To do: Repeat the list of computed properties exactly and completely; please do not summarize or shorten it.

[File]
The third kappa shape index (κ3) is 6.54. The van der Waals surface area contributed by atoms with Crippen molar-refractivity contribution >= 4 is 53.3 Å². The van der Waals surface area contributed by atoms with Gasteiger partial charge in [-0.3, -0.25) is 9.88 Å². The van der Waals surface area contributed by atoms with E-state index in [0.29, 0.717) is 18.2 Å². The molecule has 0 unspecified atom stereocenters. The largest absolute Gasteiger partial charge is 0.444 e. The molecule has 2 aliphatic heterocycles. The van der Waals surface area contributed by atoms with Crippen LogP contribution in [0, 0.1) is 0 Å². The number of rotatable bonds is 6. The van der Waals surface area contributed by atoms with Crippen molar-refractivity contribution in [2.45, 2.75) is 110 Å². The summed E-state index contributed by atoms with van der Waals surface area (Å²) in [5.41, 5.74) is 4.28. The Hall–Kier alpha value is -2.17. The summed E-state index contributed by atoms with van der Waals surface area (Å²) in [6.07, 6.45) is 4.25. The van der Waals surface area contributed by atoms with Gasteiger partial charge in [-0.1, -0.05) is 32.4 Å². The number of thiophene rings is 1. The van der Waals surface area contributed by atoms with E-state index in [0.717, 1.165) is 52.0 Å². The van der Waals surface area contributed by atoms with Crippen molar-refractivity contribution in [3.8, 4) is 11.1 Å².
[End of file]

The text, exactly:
The third kappa shape index (κ3) is 6.54. The van der Waals surface area contributed by atoms with Crippen molar-refractivity contribution >= 4 is 53.3 Å². The van der Waals surface area contributed by atoms with Gasteiger partial charge in [-0.3, -0.25) is 9.88 Å². The van der Waals surface area contributed by atoms with E-state index in [0.29, 0.717) is 18.2 Å². The molecule has 0 unspecified atom stereocenters. The largest absolute Gasteiger partial charge is 0.444 e. The molecule has 2 aliphatic heterocycles. The van der Waals surface area contributed by atoms with Crippen LogP contribution in [0, 0.1) is 0 Å². The number of rotatable bonds is 6. The van der Waals surface area contributed by atoms with Crippen molar-refractivity contribution in [2.45, 2.75) is 110 Å². The summed E-state index contributed by atoms with van der Waals surface area (Å²) in [5.41, 5.74) is 4.28. The Hall–Kier alpha value is -2.17. The summed E-state index contributed by atoms with van der Waals surface area (Å²) in [6.07, 6.45) is 4.25. The van der Waals surface area contributed by atoms with Gasteiger partial charge in [-0.1, -0.05) is 32.4 Å². The number of thiophene rings is 1. The van der Waals surface area contributed by atoms with E-state index in [0.717, 1.165) is 52.0 Å². The van der Waals surface area contributed by atoms with Crippen molar-refractivity contribution in [3.8, 4) is 11.1 Å².